The author stands at 5’9, and she talks about some things that are pretty familiar to many tall girls, like finding pants and skirts that are long enough (I’m still undaunted in my search for long jeans that fit me properly, kind of like what I imagine the really-ripped Spartan dudes of 300 felt in the face of Xerxes’ ridiiiiculously large army, but I’ve embraced the too-short skirts a long time ago, like Xerxes does in the movie.  He looked fabulous, and so do I.  Delusions of messianic grandeur can do wonders to one’s posture.) ANYWAY.  In addition to the clothing conundrums that so many people of so many sizes face, Dove also brings up the concept that tall women can unwillingly serve as the target for other people’s insecurities, that dating can be fraught with the difficulty of not “offending” your potential paramour’s ego by wearing high heels, and that fitting a traditional definition of femininity can be challenging when society still clings to the outdated equation of tallness with masculinity.

I appreciated Dove’s honesty about her insecurities, and her challenges in navigating the world as a tall woman rang true for me.  The article wasn’t exactly brimming with feel-good pep-talk goodness, but it’s also worth noting that it takes some people longer than others to develop self-confidence and to fully appreciate their height as a positive asset.  It’s an ongoing process.  If anything, the tone of the article really highlighted how friggin’ essential it is to develop a sense of self; an identity that isn’t defined in relation to other people, especially dudes.  It’s a tall order (oho hahaha) to do this, I know, since it’s human nature to come down with a wicked case of Compare-itis pretty often.  We’re also surrounded by a culture that loves body policing, reinforcing old-as-the-hills gender stereotypes, and making people feel badly about their perfectly lovely selves so that they will buy stuff.  But if you can see past all this every once in a while,  you will be an unstoppable tornado of love in the form of a girl!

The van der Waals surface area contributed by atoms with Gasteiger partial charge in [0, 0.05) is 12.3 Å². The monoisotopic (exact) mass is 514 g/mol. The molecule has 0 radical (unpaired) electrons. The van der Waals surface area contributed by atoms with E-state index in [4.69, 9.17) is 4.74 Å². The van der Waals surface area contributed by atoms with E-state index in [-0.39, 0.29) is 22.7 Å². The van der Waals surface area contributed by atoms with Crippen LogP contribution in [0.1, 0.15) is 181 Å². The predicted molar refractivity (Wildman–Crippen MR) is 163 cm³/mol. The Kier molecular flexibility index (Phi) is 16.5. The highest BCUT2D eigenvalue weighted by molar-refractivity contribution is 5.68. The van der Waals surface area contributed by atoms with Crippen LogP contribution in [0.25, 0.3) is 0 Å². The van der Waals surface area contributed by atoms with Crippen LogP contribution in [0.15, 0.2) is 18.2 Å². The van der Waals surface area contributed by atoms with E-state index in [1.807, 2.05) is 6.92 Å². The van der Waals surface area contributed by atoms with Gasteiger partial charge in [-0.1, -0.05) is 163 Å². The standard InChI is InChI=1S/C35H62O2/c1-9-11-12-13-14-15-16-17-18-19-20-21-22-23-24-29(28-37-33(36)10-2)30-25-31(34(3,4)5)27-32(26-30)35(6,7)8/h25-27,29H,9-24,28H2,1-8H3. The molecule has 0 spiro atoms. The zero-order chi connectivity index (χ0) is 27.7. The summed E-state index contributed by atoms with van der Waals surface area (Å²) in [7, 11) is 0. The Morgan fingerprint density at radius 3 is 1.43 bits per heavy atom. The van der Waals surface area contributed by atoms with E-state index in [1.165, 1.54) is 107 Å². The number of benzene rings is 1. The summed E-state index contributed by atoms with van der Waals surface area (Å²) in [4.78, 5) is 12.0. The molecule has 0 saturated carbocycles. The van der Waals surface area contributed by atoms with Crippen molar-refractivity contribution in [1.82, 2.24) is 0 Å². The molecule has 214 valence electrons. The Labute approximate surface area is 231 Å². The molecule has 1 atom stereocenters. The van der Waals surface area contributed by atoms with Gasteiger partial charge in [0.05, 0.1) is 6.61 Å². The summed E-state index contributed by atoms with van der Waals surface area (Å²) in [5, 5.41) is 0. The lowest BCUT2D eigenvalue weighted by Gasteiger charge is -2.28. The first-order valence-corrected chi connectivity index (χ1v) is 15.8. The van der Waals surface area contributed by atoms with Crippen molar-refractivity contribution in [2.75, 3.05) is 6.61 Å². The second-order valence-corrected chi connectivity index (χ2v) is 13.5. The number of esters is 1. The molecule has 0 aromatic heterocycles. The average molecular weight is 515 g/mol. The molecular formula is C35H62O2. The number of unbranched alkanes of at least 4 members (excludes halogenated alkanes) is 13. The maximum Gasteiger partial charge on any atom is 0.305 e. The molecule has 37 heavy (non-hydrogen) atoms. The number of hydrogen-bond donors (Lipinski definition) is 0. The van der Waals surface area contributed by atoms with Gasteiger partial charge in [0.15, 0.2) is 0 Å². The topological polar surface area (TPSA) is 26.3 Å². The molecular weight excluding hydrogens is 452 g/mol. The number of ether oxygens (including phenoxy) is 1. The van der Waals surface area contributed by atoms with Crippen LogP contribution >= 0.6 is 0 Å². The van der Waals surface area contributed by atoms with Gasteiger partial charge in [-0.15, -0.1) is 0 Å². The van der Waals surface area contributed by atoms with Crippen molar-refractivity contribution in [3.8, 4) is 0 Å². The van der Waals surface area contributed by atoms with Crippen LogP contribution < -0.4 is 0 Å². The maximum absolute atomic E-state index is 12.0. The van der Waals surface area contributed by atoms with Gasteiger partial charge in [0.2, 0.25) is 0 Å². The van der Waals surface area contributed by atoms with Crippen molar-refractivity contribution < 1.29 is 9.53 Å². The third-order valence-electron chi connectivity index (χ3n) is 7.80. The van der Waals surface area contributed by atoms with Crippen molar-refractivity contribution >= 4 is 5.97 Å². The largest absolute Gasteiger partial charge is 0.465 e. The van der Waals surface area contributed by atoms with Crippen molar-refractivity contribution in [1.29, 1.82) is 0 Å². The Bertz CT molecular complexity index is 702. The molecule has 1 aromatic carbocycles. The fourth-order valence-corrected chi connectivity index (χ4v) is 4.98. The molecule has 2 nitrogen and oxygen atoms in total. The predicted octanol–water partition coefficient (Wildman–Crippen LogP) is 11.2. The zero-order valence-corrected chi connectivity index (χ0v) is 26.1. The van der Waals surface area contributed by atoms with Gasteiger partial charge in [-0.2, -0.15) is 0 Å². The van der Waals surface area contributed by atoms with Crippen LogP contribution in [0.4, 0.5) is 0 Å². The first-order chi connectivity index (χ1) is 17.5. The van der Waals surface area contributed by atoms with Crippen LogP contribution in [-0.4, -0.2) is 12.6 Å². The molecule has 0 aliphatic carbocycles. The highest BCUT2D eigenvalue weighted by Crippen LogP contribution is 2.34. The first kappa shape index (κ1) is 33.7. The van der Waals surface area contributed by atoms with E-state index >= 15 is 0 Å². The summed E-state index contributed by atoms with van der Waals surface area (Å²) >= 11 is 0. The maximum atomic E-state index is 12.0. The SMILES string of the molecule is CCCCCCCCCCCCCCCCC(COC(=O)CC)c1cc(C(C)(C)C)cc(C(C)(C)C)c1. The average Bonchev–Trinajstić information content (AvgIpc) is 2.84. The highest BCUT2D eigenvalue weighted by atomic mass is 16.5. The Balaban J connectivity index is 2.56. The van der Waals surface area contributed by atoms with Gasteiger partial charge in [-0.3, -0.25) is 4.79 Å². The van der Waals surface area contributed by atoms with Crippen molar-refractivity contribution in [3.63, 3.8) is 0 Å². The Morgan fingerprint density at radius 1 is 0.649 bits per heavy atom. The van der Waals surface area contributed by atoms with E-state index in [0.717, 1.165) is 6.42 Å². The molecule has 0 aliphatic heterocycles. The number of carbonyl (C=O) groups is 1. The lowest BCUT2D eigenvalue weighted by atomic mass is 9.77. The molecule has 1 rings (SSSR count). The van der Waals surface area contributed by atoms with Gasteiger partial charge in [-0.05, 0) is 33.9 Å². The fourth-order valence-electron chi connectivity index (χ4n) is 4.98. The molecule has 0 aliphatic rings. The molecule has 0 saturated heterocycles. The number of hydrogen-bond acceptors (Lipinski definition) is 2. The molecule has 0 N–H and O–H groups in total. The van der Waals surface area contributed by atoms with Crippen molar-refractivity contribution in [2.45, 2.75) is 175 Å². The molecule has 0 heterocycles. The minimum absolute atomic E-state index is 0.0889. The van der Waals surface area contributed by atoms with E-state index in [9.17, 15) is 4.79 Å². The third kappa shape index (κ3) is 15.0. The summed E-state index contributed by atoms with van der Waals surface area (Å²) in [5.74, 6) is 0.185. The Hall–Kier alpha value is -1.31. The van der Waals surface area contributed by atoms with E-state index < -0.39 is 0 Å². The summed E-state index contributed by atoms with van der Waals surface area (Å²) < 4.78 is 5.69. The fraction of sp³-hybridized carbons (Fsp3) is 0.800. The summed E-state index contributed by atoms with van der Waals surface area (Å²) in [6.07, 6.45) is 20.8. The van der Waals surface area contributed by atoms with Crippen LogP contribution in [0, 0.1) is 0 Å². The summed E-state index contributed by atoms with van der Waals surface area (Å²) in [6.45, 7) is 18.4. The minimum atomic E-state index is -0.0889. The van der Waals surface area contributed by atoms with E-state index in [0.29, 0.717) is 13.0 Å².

Okay- back to the bitchin’:  Many of the comments from fellow tallies reinforced the notion that tall women are especially public targets of the insecurities and hang-ups of other people, and that these unresolved self-esteem issues, mixed with the fact that many people (especially guys) feel inexplicably entitled to comment on womens’ bodies, means that tall women face an undue level of harassment and running public commentary.  Even worse?  Many of us take all sorts of measures to make other people feel comfortable with our “impetuous” height, and resort to slouching, sitting instead of standing, losing weight as to appear more frail and to “take up less space,” deliberately changing our mannerisms to appear more passive and “non-threatening,” and being far too kind to people who truly deserve a proper verbal smackdown.  I think I’ve avoided the deliberate slouch, but I’m definitely guilty of suffering fools far, far too gladly (usually while Morrissey’s voice sings in my head “In my liiife, why do I give valuable time to people who I’d much rather kick in the eyyeeee?”)  The internalized belief that we’re somehow to blame for triggering the insecurities of others, and thus feel compelled to play therapist by changing and diminishing ourselves is….pretty friggin’ screwed up.  It’s a much larger societal screw-up, and not created by tall women themselves, so it’s pretty hard to fix by just switching into a pair of flats.  Pretttyyy screwed up.  We know that “heightism” is mere peanuts compared to systemic, all-pervasive forms of discrimination like racism, etc…, but it’s still important to note that height, weight and sexism intersect in some pretty insidious ways, and that the only way to start dismantling all of this is to talk about it.

Dove noted that she “wasn’t alone in this dilemma, even if none of us are talking about it.”

And that, ladies and gents, is precisely why The Height of Life came to be.

Have any of you read the article?  If so, what were your thoughts?